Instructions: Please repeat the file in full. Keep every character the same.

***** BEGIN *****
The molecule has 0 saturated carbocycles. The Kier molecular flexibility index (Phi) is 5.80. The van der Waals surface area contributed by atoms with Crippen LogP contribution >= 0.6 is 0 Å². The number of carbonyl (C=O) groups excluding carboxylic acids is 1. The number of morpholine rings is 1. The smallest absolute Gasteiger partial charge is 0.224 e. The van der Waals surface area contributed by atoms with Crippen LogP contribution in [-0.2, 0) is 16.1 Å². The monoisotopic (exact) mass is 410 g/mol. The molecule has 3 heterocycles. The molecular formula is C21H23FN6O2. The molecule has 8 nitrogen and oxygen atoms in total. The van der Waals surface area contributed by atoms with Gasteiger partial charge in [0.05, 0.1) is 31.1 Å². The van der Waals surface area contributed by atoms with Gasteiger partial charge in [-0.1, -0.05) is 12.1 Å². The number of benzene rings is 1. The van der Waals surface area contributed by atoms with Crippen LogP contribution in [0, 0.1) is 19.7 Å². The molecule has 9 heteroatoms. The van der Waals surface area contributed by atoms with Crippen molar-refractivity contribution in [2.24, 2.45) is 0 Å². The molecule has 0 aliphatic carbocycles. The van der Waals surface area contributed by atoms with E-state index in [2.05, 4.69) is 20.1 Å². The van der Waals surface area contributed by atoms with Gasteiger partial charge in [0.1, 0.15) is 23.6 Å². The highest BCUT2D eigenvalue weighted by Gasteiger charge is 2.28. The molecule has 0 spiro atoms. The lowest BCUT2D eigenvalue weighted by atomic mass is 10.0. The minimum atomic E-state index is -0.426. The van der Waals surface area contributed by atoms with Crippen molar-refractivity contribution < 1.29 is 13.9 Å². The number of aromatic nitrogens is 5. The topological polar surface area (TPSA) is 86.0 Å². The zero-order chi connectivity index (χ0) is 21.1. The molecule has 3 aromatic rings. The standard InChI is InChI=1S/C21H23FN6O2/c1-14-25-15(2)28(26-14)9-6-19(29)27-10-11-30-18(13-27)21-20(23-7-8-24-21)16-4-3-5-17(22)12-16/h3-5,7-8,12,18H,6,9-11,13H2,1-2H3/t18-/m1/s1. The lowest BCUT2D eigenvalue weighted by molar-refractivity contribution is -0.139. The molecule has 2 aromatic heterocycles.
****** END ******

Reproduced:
The molecule has 0 saturated carbocycles. The Kier molecular flexibility index (Phi) is 5.80. The van der Waals surface area contributed by atoms with Crippen LogP contribution >= 0.6 is 0 Å². The number of carbonyl (C=O) groups excluding carboxylic acids is 1. The number of morpholine rings is 1. The smallest absolute Gasteiger partial charge is 0.224 e. The van der Waals surface area contributed by atoms with Crippen LogP contribution in [-0.2, 0) is 16.1 Å². The monoisotopic (exact) mass is 410 g/mol. The molecule has 3 heterocycles. The molecular formula is C21H23FN6O2. The molecule has 8 nitrogen and oxygen atoms in total. The van der Waals surface area contributed by atoms with Gasteiger partial charge in [0.05, 0.1) is 31.1 Å². The van der Waals surface area contributed by atoms with Gasteiger partial charge in [-0.1, -0.05) is 12.1 Å². The number of benzene rings is 1. The van der Waals surface area contributed by atoms with Crippen LogP contribution in [0, 0.1) is 19.7 Å². The molecule has 9 heteroatoms. The van der Waals surface area contributed by atoms with Crippen molar-refractivity contribution in [2.24, 2.45) is 0 Å². The molecule has 0 aliphatic carbocycles. The van der Waals surface area contributed by atoms with E-state index in [2.05, 4.69) is 20.1 Å². The van der Waals surface area contributed by atoms with Gasteiger partial charge in [0.1, 0.15) is 23.6 Å². The highest BCUT2D eigenvalue weighted by Gasteiger charge is 2.28. The molecule has 0 spiro atoms. The lowest BCUT2D eigenvalue weighted by atomic mass is 10.0. The minimum atomic E-state index is -0.426. The van der Waals surface area contributed by atoms with Crippen molar-refractivity contribution < 1.29 is 13.9 Å². The number of aromatic nitrogens is 5. The topological polar surface area (TPSA) is 86.0 Å². The zero-order chi connectivity index (χ0) is 21.1. The molecule has 3 aromatic rings. The standard InChI is InChI=1S/C21H23FN6O2/c1-14-25-15(2)28(26-14)9-6-19(29)27-10-11-30-18(13-27)21-20(23-7-8-24-21)16-4-3-5-17(22)12-16/h3-5,7-8,12,18H,6,9-11,13H2,1-2H3/t18-/m1/s1. The lowest BCUT2D eigenvalue weighted by molar-refractivity contribution is -0.139. The molecule has 2 aromatic heterocycles.